What will the world look like next week? Next month? Next year? The answer is: nobody knows. The uncertainty makes long-term thinking precarious. But to make a smart investment, one needs to have confidence in the future. On the other side of the table, startups need to create a clear picture of their way forward if they want to raise funds. How do you go about that, in these volatile COVID-times? These Amsterdam-based startups closed a funding round during the COVID-outbreak. We asked for advice.
COVID’s threats and chances
Even though these are unprecedented times, there is still business to be done. Even though conferences are cancelled, travel is restricted and markets are disrupted, startups can still find investments. As dire as the situation may seem, it even offers some opportunities for extra funding. For instance Amsterdam-based early-stage VC firm Antler, which is offering €500,000 in funding for startups with a product to combat the spread of coronavirus.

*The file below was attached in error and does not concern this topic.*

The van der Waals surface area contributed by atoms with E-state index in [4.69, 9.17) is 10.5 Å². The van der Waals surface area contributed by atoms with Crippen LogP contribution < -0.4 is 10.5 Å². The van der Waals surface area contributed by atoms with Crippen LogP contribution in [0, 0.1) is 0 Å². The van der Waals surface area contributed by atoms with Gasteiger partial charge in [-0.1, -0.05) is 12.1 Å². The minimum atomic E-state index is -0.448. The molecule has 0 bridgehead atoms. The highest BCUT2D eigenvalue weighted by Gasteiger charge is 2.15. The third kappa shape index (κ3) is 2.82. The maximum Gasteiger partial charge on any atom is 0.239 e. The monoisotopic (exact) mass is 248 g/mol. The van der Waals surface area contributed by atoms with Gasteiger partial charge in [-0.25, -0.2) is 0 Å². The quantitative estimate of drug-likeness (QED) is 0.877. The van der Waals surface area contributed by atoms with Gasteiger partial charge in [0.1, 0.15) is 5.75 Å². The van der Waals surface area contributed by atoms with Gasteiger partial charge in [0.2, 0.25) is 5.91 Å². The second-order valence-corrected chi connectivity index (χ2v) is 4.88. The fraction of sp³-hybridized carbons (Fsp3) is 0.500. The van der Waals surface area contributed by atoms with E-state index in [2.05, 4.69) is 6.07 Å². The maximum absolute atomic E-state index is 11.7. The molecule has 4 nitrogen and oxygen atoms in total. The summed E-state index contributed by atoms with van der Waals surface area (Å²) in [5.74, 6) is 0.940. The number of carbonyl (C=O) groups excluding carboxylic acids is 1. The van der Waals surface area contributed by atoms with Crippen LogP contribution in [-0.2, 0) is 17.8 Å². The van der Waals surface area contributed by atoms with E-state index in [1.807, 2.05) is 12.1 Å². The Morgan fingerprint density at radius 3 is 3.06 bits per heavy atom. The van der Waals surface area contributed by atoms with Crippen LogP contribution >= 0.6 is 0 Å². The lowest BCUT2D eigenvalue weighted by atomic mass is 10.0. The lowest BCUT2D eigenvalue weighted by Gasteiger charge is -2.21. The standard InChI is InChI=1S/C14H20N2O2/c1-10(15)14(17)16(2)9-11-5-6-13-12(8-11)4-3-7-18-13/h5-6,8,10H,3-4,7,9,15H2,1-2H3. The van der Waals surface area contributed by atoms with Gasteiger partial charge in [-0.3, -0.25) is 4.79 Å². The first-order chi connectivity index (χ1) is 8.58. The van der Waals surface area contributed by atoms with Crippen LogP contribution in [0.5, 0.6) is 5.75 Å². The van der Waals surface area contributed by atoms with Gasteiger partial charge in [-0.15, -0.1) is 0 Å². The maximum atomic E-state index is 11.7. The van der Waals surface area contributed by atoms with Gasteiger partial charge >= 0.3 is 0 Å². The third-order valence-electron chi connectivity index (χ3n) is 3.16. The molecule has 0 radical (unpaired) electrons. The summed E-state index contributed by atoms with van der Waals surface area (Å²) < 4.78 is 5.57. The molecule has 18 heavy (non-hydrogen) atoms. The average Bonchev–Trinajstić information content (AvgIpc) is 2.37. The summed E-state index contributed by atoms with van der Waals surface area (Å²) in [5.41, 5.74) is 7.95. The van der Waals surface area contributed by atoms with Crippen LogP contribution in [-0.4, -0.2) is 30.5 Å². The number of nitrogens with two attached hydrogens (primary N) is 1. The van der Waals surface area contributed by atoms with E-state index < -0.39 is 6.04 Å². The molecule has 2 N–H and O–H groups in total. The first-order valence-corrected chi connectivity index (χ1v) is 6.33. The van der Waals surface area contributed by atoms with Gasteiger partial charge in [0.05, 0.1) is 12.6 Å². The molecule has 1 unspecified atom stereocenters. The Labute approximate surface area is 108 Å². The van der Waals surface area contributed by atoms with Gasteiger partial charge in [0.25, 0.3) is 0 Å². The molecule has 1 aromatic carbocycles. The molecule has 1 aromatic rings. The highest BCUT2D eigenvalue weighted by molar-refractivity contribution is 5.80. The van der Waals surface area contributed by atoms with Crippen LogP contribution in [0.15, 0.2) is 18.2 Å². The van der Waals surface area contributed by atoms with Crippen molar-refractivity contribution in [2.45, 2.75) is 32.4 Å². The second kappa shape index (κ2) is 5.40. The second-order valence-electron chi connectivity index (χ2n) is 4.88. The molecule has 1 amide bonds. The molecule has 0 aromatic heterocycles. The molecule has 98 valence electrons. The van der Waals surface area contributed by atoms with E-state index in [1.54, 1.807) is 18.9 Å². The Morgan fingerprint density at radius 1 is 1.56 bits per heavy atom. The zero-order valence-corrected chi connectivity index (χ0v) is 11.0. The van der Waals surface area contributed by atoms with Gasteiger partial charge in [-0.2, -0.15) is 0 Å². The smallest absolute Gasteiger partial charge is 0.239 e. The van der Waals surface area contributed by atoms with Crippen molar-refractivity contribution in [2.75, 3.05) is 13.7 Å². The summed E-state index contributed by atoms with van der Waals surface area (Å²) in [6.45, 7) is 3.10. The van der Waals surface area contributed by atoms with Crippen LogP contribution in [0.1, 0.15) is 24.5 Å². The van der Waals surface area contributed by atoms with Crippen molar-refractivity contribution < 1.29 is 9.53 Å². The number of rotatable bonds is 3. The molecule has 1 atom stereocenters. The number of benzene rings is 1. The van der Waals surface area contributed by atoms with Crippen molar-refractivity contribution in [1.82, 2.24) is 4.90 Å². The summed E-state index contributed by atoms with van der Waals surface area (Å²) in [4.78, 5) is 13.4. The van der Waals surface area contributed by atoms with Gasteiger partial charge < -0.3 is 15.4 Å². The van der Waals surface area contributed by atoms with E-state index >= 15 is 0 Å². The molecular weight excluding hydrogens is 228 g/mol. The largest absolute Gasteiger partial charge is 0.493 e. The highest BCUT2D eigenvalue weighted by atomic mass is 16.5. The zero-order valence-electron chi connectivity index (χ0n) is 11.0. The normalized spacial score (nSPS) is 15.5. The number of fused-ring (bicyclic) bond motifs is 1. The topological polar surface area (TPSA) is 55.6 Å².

Besides that, several startups from Amsterdam proved there’s still investments to be found. In the past couple of weeks, many of them signed with investors for funding that would ensure their growth, hopefully well beyond the reach of COVID.
These Dutch startups found funding during pandemic
Amsterdam-based Pyramid Analytics raised nearly €23 million to build strategic alliances around their analytics platform that helps companies compete as world-class data-driven organisations. Another startup from the tulip city, Kaizo scooped up €2.7 million to guide employees towards achieving their goals and making an impact in their companies. Yoho bagged €250,000 for their SaaS-platform with which companies can quickly create digital mobile workflows for production, quality, and maintenance teams to replace paper. And Lalaland, one more startup from Amsterdam that uses neural networks to generate images of artificial humans, raised funding at an undisclosed amount.